The figure-of-eight pattern sounds very similar to the cardioid, but switching to the omni pattern delivers a very different result, because, of course, there's no proximity bass boost with omnidirectional mics, and all that warmth that was generated from working up close just falls away. Once you've mentally adjusted for this, the omni pattern delivers pretty much what you'd expect, and although a dual-capsule, large-diaphragm mic is never going to be as accurate as a dedicated small-diaphragm, single-capsule omni, the omni pattern nevertheless does the job pretty well — and it certainly extends the versatility of the mic.
The E700 is also a very accomplished acoustic-guitar microphone in any of its pattern modes, although (as always) you do have to search for the sweet spot. The results I achieved varied from somewhat brash and over-assertive to smooth and silky, depending on where I put the mic. Hand percussion also came over solidly, and with plenty of depth, so the manufacturers' description of this mic as an all-rounder that's primarily intended for vocals is accurate.
Judging by the tonality of the E700, I would say that it should work with a wide spectrum of voice types, as long as users position the mic to achieve the best tone, rather than relying on equalisation afterwards. It is probably best suited to singers who feel their voice sounds a bit thin or congested when using other cardioid-pattern capacitor mics, but its top end, which manages to be both smooth and airy, also works in its favour.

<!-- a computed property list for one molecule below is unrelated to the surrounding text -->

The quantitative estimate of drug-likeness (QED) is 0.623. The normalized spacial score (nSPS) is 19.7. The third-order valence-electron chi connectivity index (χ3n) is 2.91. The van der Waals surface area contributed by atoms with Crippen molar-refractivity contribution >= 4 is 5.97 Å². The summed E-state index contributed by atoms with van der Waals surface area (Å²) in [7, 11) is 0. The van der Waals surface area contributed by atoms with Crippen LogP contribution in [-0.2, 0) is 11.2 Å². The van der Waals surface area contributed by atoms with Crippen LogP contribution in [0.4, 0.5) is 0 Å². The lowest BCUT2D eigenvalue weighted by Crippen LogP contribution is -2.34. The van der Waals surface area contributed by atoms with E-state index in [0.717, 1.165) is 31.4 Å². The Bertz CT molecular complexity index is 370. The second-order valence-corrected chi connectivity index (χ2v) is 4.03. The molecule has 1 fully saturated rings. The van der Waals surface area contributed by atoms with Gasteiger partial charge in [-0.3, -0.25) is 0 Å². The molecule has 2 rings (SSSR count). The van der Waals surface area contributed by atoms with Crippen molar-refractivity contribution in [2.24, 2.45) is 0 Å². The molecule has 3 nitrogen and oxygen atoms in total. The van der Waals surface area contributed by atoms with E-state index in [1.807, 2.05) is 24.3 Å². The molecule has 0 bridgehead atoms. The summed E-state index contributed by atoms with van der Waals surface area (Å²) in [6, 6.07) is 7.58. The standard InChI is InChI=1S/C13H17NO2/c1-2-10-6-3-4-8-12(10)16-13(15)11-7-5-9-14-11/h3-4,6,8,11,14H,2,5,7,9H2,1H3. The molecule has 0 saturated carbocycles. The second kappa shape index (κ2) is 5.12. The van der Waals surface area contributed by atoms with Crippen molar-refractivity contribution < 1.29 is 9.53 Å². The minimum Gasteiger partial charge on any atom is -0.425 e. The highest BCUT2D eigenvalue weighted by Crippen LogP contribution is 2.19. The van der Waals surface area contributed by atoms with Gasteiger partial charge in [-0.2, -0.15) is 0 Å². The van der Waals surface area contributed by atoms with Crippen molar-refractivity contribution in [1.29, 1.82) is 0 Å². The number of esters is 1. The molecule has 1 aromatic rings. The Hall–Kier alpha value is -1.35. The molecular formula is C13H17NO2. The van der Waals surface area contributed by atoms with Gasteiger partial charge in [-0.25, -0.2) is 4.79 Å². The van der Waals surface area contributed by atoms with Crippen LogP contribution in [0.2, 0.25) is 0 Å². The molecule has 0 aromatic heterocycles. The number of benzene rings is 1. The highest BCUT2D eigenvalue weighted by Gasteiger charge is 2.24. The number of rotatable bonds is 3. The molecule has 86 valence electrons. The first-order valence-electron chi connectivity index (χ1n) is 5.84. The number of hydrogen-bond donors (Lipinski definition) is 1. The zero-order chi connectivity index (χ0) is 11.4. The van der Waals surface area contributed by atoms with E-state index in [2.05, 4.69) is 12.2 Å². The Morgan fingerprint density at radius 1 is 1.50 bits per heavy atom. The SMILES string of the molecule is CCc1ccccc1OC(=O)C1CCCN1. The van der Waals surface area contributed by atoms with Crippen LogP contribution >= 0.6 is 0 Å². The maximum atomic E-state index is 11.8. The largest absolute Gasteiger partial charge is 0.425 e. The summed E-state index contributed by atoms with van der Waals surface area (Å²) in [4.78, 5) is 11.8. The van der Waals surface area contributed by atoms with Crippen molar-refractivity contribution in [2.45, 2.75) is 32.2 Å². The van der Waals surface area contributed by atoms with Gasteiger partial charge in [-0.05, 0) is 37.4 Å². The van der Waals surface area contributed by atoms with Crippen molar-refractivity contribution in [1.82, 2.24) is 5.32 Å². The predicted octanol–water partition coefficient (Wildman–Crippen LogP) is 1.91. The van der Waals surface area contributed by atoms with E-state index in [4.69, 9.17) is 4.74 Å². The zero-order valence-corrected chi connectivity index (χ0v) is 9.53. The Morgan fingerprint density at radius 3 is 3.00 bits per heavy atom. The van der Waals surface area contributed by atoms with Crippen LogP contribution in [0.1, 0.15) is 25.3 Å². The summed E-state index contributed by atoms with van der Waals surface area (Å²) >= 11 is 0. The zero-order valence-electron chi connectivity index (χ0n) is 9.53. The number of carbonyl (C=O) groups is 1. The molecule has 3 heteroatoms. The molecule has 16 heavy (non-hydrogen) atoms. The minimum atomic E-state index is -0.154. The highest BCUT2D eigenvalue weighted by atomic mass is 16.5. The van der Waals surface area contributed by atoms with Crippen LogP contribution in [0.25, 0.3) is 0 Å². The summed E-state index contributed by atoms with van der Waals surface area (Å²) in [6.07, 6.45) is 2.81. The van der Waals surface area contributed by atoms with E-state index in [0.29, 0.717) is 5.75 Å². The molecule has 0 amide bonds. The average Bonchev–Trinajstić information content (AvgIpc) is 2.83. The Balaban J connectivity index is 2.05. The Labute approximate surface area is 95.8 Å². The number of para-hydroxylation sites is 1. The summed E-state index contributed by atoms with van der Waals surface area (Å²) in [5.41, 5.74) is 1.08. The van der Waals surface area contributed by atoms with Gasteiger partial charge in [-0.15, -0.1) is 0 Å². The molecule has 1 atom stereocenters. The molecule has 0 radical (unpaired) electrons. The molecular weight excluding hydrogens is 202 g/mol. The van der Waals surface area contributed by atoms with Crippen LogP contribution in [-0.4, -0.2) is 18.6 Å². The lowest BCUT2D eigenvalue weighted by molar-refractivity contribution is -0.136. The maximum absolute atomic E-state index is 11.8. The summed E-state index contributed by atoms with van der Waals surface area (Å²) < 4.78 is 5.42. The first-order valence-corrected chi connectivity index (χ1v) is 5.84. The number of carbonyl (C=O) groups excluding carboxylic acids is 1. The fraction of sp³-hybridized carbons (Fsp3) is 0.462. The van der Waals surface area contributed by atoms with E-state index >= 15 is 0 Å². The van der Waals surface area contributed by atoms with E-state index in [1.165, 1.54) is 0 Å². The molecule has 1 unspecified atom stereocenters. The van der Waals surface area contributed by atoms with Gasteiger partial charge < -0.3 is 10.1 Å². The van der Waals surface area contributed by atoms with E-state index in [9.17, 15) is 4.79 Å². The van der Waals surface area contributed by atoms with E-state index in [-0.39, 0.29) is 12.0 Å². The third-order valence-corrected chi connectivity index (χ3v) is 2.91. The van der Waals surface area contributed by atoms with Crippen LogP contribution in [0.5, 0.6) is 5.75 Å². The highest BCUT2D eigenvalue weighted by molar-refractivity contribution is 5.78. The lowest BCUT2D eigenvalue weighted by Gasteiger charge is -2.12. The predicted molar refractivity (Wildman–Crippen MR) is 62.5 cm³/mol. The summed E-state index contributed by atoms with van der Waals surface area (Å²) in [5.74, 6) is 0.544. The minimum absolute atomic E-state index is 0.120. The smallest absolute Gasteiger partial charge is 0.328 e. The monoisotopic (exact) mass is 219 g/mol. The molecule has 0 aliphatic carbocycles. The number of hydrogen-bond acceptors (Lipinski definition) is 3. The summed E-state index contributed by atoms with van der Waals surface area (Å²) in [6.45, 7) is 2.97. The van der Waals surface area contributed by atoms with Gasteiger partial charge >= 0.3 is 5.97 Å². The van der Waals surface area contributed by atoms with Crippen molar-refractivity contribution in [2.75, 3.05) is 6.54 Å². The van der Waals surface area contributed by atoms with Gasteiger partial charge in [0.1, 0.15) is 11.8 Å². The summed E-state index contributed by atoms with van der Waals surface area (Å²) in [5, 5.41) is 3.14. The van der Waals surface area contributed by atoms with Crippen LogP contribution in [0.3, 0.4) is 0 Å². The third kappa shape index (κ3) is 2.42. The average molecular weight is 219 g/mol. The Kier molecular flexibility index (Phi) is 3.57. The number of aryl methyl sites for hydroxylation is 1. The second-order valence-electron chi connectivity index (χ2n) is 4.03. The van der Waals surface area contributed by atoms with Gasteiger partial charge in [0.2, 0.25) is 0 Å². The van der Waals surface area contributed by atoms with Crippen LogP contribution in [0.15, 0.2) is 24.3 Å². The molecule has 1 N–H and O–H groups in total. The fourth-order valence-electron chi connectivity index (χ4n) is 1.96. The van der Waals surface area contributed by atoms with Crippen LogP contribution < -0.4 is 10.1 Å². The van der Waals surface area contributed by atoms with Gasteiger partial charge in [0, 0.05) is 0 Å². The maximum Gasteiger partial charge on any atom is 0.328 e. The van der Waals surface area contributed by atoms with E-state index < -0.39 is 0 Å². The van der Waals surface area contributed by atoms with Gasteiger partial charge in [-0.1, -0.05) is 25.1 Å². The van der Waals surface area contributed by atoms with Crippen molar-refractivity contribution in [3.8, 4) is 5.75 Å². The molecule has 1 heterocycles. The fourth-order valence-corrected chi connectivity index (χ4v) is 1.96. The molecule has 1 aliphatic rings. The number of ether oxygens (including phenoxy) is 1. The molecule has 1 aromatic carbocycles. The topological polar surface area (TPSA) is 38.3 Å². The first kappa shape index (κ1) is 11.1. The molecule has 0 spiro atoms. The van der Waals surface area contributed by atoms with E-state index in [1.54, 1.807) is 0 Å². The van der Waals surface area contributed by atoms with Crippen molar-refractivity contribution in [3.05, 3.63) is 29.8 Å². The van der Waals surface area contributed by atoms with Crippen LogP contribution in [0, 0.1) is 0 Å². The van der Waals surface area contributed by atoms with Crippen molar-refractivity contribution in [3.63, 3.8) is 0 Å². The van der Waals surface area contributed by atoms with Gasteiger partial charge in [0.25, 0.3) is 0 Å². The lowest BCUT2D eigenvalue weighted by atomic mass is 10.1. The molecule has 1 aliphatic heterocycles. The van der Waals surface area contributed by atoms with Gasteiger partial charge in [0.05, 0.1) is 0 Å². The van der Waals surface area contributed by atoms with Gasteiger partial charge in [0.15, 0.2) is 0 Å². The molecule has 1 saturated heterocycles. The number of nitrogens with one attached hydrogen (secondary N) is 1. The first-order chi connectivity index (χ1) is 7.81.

Although there's plenty of very strong competition for this sort of microphone at this price, the Charter Oak E700 is versatile and classy. It is well suited to vocals but also gives good results on a wide range of instruments. What's more, it offers great performance for its price and is certainly worth auditioning if you're looking for a studio workhorse.
There are plenty of mics competing in the same market area as the E700, and, as always, you should try to audition them if you plan to use the mic mainly with one vocalist, because everyone tends to suit a different mic. Some alternatives you might try are the Audio-Technica AT4050, SE Electronics' 3300A, the Neumann TLM103 and the Rode NT2000.